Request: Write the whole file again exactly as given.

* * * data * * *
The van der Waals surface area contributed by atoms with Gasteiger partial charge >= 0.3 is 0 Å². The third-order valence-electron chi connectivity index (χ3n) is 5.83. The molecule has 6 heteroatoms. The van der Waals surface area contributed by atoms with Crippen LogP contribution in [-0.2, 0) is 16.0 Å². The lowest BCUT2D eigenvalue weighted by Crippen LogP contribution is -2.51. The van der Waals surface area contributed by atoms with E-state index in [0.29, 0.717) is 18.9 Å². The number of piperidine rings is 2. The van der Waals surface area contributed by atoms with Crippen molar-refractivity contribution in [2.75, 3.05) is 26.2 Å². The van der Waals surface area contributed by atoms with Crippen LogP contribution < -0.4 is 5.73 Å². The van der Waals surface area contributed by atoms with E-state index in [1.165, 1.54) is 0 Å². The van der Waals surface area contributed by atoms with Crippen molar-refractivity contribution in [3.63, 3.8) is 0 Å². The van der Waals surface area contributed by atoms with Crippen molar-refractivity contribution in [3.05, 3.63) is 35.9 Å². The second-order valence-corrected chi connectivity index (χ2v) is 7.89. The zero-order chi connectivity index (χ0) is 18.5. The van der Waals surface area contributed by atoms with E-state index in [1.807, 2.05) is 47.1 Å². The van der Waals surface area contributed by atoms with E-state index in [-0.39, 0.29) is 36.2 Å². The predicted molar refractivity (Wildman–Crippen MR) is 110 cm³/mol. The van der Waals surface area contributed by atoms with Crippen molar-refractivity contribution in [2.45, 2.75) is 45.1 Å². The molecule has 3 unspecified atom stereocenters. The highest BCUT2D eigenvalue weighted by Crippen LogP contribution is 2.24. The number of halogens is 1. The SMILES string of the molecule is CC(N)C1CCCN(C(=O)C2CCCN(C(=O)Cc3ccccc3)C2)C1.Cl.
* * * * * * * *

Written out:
The van der Waals surface area contributed by atoms with Gasteiger partial charge >= 0.3 is 0 Å². The third-order valence-electron chi connectivity index (χ3n) is 5.83. The molecule has 6 heteroatoms. The van der Waals surface area contributed by atoms with Crippen LogP contribution in [-0.2, 0) is 16.0 Å². The lowest BCUT2D eigenvalue weighted by Crippen LogP contribution is -2.51. The van der Waals surface area contributed by atoms with E-state index in [0.29, 0.717) is 18.9 Å². The number of piperidine rings is 2. The van der Waals surface area contributed by atoms with Crippen molar-refractivity contribution in [2.75, 3.05) is 26.2 Å². The van der Waals surface area contributed by atoms with Crippen LogP contribution < -0.4 is 5.73 Å². The van der Waals surface area contributed by atoms with E-state index in [1.165, 1.54) is 0 Å². The van der Waals surface area contributed by atoms with Crippen molar-refractivity contribution in [3.63, 3.8) is 0 Å². The van der Waals surface area contributed by atoms with Crippen molar-refractivity contribution in [3.05, 3.63) is 35.9 Å². The second-order valence-corrected chi connectivity index (χ2v) is 7.89. The zero-order chi connectivity index (χ0) is 18.5. The van der Waals surface area contributed by atoms with E-state index in [1.807, 2.05) is 47.1 Å². The van der Waals surface area contributed by atoms with E-state index in [-0.39, 0.29) is 36.2 Å². The predicted molar refractivity (Wildman–Crippen MR) is 110 cm³/mol. The van der Waals surface area contributed by atoms with Crippen molar-refractivity contribution in [2.45, 2.75) is 45.1 Å². The molecule has 3 unspecified atom stereocenters. The highest BCUT2D eigenvalue weighted by Crippen LogP contribution is 2.24. The number of halogens is 1. The SMILES string of the molecule is CC(N)C1CCCN(C(=O)C2CCCN(C(=O)Cc3ccccc3)C2)C1.Cl.